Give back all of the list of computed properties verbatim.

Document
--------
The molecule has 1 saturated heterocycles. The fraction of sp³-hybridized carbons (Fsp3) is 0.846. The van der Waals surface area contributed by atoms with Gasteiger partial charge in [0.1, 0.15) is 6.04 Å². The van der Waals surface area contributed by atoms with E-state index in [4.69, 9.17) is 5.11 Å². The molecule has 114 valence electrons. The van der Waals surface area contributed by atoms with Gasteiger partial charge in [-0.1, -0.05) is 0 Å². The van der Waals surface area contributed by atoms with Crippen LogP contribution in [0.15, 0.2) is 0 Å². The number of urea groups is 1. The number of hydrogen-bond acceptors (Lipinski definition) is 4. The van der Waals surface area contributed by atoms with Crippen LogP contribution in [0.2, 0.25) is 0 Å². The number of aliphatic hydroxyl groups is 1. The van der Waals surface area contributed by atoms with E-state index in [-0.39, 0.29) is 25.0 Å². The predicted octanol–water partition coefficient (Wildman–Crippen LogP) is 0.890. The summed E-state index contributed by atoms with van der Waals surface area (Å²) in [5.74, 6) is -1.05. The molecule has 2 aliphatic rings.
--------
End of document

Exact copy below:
The molecule has 1 saturated heterocycles. The fraction of sp³-hybridized carbons (Fsp3) is 0.846. The van der Waals surface area contributed by atoms with Gasteiger partial charge in [0.1, 0.15) is 6.04 Å². The van der Waals surface area contributed by atoms with E-state index in [4.69, 9.17) is 5.11 Å². The molecule has 114 valence electrons. The van der Waals surface area contributed by atoms with Gasteiger partial charge in [-0.1, -0.05) is 0 Å². The van der Waals surface area contributed by atoms with Crippen LogP contribution in [0.15, 0.2) is 0 Å². The number of urea groups is 1. The number of hydrogen-bond acceptors (Lipinski definition) is 4. The van der Waals surface area contributed by atoms with Crippen LogP contribution in [0.2, 0.25) is 0 Å². The number of aliphatic hydroxyl groups is 1. The van der Waals surface area contributed by atoms with E-state index in [-0.39, 0.29) is 25.0 Å². The predicted octanol–water partition coefficient (Wildman–Crippen LogP) is 0.890. The summed E-state index contributed by atoms with van der Waals surface area (Å²) in [5.74, 6) is -1.05. The molecule has 2 aliphatic rings.